for us, and we didn't appreciate it, we took their money and wasted
it, we stuck it up our noses and drunk it. Of course they took a huge
percentage, and it was a kind of slave work, but there's reasons for
that. There's reasons your album is in the shops and in magazines, and
you have people doing your press, and you have nice T shirts and videos,
big studios and expensive producers. And that reason is called a record
* Do you not prefer being on your own label?
- Yes, and there are things we learnt from being on major labels. We'd
like to sell as many albums now as we did before, as there would be
a lot of money coming in so we could do things at a bigger level, and
then we'd be extremely happy being on our own label, but we're fortunate
enough to have a fan base that is loyal enough that means we can do
things at this level, still put on biggish shows and do an album a year.
So we always feel lucky.
* How did you manage to get this [the vinyl version of current single
'The New Flesh'] on the display racks at HMV?
What's that? The new album on 7 inch? That's
the first time I've ever seen that single, I didn't know it was available
* Ahhh, cos I was going to ask you about it. Look, it's on lovely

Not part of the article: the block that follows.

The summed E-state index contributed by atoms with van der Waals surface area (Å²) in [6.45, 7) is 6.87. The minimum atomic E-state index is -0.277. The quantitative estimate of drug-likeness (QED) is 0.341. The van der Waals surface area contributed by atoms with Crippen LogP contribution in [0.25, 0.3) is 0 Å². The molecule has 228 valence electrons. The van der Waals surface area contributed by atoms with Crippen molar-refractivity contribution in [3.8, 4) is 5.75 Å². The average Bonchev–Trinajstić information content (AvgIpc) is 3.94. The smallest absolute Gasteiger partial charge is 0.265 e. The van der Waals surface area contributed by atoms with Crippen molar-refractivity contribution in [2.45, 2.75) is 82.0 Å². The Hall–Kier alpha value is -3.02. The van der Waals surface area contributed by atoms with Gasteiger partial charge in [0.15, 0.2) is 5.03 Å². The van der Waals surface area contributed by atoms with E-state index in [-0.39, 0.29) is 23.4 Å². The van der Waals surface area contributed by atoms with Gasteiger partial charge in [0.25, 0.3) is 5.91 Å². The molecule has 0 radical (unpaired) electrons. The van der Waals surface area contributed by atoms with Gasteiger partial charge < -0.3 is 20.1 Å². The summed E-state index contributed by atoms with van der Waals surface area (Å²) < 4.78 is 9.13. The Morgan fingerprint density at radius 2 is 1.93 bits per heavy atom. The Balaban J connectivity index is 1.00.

I was going to ask you why you chose white?
- Umm, because it has a white sleeve? Back in the day it would have
been white so we could skin up on it, but now that we're sensible older
gentlemen it's because white is a sensible colour!
* I think coloured vinyl is lovely, do you think there's a resurgence
- It would be wonderful if I had a record player, will this go on my
* I was going to ask you about the lyrics for 'The New Flesh'
- It's about when you burn yourself, and you get new skin
- No actually it's quite political, it's about the younger generation
and the world they're coming into, and they are the new tomorrow, basically.
* This gig is actually in aid of Love Music Hate Racism, I wondered
if you had any opinions on that issue?
- I don't even know what it is, I only heard about it today
you tell me about it?
* Well in the 70s there was Rock Against Racism with The Clash, Steel
Pulse, The Specials and so on, playing gigs against the National Front